Portchester Castle – The Roman Saxon Shore Fort

Portchester Castle is a medieval fortress, constructed within the walls of a Roman Saxon Shore Fort (Portus Adurni), located in Portchester, England.

Saxon Shore forts are defensive fortifications, built by the late Roman Empire to defend the coast of the Roman province of Britannia (Britain), and the opposite side of the English Channel.

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During the 3rd century, the Roman Empire was weakened by the succession of brief emperors on the throne, internal fighting and invading tribes encroaching the Empires borders and frontiers.

Britannia was no exception, with repeated Saxon and Frank pirates raiding the coastline. To counteract this threat, a great chain of forts called the Saxonicum (Saxon Shore) was commissioned to protect the Roman population and strategically important sites from the raiding parties.

Image Credit – Markus Milligan

It is suggested that Portus Adurni was constructed by Marcus Aurelius Carausius on the instructions of emperor Diocletian between AD 285 and 290. The fort likely served as one of the bases for the Classis Britannica, a provincial naval fleet that protected the Saxon Shore using a liburnian bireme.

The fort enclosed an area of 9 acres, with outer walls 20 feet high constructed of coursed flint bonded with limestone slabs. The walls and bastion towers remain relatively intact, making Portus Adurni one of the best-preserved Roman forts north of the Alps.

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Image Credit – Markus Milligan

Although the Roman army retreated from Britain in the early 5th century, archaeological evidence suggests that the fort continued to be occupied, and later became an Anglo-Saxon high-status residence with a great hall and tower.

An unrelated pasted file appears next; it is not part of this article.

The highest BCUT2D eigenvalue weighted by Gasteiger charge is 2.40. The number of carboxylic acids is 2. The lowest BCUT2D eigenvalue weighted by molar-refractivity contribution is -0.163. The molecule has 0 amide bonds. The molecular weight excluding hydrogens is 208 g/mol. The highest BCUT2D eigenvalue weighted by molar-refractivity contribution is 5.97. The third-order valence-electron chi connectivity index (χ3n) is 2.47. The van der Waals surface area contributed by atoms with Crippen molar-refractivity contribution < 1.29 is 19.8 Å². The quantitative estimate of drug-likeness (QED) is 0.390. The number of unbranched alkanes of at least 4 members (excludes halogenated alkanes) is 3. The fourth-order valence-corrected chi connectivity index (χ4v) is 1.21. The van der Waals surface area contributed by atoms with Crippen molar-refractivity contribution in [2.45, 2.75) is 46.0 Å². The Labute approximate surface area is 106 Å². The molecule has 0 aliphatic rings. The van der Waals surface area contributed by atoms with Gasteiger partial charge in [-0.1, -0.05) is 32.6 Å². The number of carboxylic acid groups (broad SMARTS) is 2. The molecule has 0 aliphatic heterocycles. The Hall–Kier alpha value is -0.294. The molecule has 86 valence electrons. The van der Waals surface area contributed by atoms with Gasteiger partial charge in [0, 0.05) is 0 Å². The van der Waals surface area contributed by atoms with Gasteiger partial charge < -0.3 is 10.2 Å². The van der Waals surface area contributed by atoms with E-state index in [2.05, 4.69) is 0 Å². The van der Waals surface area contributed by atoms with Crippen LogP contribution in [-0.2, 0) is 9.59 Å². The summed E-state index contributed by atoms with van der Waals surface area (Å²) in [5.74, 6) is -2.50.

In the aftermath of the Norman Conquest in AD 1066, a large castle was constructed using the Roman walls to form the outer bailey. The date of Portchester Castle’s construction is unknown, but the earliest reference dates from a grant issued in AD 1153, where Henry Plantagenet, later King Henry II granted the castle to Henry Maudit.

Image Credit – Markus Milligan

Portchester Castle would serve as a Royal residence for successive Kings over the next several centuries, hosting notable monarchs such as King John, Edward III, Henry V, Henry VIII with Queen Anne Boleyn, and Queen Elizabeth I.

The castle passed out of royal control in AD 1632 when Charles I sold it to Sir William Uvedale. Since then, Portchester Castle served as a prison for the Second Anglo-Dutch War, the War of the Spanish Succession, and the Napoleonic Wars.

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Mark Milligan
Mark Milligan
Mark Milligan is multi-award-winning journalist and the Managing Editor at HeritageDaily. His background is in archaeology and computer science, having written over 7,500 articles across several online publications. Mark is a member of the Association of British Science Writers (ABSW), the World Federation of Science Journalists, and in 2023 was the recipient of the British Citizen Award for Education, the BCA Medal of Honour, and the UK Prime Minister's Points of Light Award.

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